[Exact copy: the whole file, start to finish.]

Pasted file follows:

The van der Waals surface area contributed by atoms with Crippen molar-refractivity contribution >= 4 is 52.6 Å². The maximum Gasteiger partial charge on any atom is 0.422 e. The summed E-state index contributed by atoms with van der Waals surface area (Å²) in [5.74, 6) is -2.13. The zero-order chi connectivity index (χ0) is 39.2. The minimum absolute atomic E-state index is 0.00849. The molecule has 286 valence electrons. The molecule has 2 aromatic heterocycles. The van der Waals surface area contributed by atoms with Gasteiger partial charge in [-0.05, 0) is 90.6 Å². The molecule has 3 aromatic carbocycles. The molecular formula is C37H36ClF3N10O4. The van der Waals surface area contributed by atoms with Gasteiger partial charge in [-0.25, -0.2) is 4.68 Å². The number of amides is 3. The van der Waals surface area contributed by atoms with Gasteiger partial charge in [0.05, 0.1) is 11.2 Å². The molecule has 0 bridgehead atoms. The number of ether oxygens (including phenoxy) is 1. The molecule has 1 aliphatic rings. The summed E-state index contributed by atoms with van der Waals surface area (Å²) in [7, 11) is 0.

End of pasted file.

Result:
The van der Waals surface area contributed by atoms with Crippen molar-refractivity contribution >= 4 is 52.6 Å². The maximum Gasteiger partial charge on any atom is 0.422 e. The summed E-state index contributed by atoms with van der Waals surface area (Å²) in [5.74, 6) is -2.13. The zero-order chi connectivity index (χ0) is 39.2. The minimum absolute atomic E-state index is 0.00849. The molecule has 286 valence electrons. The molecule has 2 aromatic heterocycles. The van der Waals surface area contributed by atoms with Gasteiger partial charge in [-0.05, 0) is 90.6 Å². The molecule has 3 aromatic carbocycles. The molecular formula is C37H36ClF3N10O4. The van der Waals surface area contributed by atoms with Gasteiger partial charge in [-0.25, -0.2) is 4.68 Å². The number of amides is 3. The van der Waals surface area contributed by atoms with Gasteiger partial charge in [0.05, 0.1) is 11.2 Å². The molecule has 0 bridgehead atoms. The number of ether oxygens (including phenoxy) is 1. The molecule has 1 aliphatic rings. The summed E-state index contributed by atoms with van der Waals surface area (Å²) in [7, 11) is 0.